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					TABLE OF CONTENTS
1     INTRODUCTION..................................................................................................... 2
2     MECHANISM ........................................................................................................... 2
3     TYPES OF NAT ........................................................................................................ 2
    3.1      NAT TYPES UPON THE MAPPING CONFIGURATION................................................ 2
    3.2      BEHAVIOR-NAT TYPES WITH RESPECT TO UDP-BASED BINDINGS ....................... 3
4     SECURITY FEATURES ......................................................................................... 4
    4.1      NAT AND IPSEC .................................................................................................. 4
    4.2      IPSEC NAT TRANSPARENCY ................................................................................ 4
5     POSSIBLE ATTACKS TO NAT ............................................................................ 5
    5.1      SOURCE SPOOFING ............................................................................................... 5
    5.2      HOST COUNTING .................................................................................................. 5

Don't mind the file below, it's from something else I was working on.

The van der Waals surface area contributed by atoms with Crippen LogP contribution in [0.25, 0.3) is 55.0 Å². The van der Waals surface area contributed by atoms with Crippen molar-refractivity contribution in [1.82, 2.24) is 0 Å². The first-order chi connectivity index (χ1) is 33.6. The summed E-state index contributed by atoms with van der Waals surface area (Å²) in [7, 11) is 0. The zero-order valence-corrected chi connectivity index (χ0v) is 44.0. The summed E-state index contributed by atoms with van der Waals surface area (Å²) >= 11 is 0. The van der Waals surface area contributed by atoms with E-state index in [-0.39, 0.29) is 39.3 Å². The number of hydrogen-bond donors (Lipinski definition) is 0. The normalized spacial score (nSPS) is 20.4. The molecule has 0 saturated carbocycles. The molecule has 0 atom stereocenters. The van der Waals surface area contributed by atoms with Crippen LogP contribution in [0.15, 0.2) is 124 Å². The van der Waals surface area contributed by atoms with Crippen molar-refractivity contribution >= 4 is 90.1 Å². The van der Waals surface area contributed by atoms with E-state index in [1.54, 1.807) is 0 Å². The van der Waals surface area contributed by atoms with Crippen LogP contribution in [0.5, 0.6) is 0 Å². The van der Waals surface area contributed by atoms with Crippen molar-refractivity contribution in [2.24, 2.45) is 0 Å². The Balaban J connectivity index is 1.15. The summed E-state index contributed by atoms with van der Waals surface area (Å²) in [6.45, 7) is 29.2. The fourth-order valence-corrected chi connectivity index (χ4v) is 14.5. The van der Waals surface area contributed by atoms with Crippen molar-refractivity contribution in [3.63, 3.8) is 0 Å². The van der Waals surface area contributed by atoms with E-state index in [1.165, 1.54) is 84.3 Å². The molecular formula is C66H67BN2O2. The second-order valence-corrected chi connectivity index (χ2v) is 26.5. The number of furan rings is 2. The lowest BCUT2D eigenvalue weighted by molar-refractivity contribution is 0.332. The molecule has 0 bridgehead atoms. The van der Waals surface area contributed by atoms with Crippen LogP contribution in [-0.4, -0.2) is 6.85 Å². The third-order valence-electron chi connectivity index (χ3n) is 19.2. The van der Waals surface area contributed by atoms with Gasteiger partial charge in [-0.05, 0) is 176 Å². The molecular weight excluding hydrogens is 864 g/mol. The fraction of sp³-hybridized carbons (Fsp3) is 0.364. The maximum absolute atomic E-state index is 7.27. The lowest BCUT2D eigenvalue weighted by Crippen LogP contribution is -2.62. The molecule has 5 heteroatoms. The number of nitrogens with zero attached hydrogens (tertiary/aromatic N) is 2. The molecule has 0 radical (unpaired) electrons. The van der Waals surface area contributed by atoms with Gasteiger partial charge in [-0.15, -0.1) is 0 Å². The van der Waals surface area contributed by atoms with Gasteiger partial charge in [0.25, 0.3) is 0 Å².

5.3      FINGERPRINTING .................................................................................................. 5
    5.4      NETWORK MAPPING ............................................................................................ 5
6     NAT PROS AND CONS ........................................................................................... 5
7     CONCLUSION ......................................................................................................... 6
8     REFERENCES .......................................................................................................... 6
1 Introduction
Network Address Translation (NAT) was deemed acceptable for a short-term solution in
RFC1631 to combat IPv4 address depletion. It allows registered public IP addresses to be
shared by several hosts on private network. Although it can be used to translate between
any two IP addresses, NAT is most often used to map IP addresses between non-routable
private and public addresses. Any computers with unregistered IP addresses must use
NAT to communicate with the rest of the world.

2   Mechanism




NAT router converts private addresses in each IP packet into legally registered public
ones. NAT is commonly supported by WAN access routers and firewalls devices. NAT
works by creating bindings between addresses. NAT router transforms only the network
part of the address, and leaves the host part intact. But if the payload carries source and
destination IP addresses, the payload of the packet must also be considered during the
translation process. NAT route updates IP checksums in IP packets, and further
regenerates TCP checksums if TCP packets transverse the NAT router.


3   Types of NAT

3.1 NAT types upon the mapping configuration
There have been classified into four types of NAT upon the mapping configuration
between private and public IP addresses: Static, Dynamic, Overloading, and Overlapping.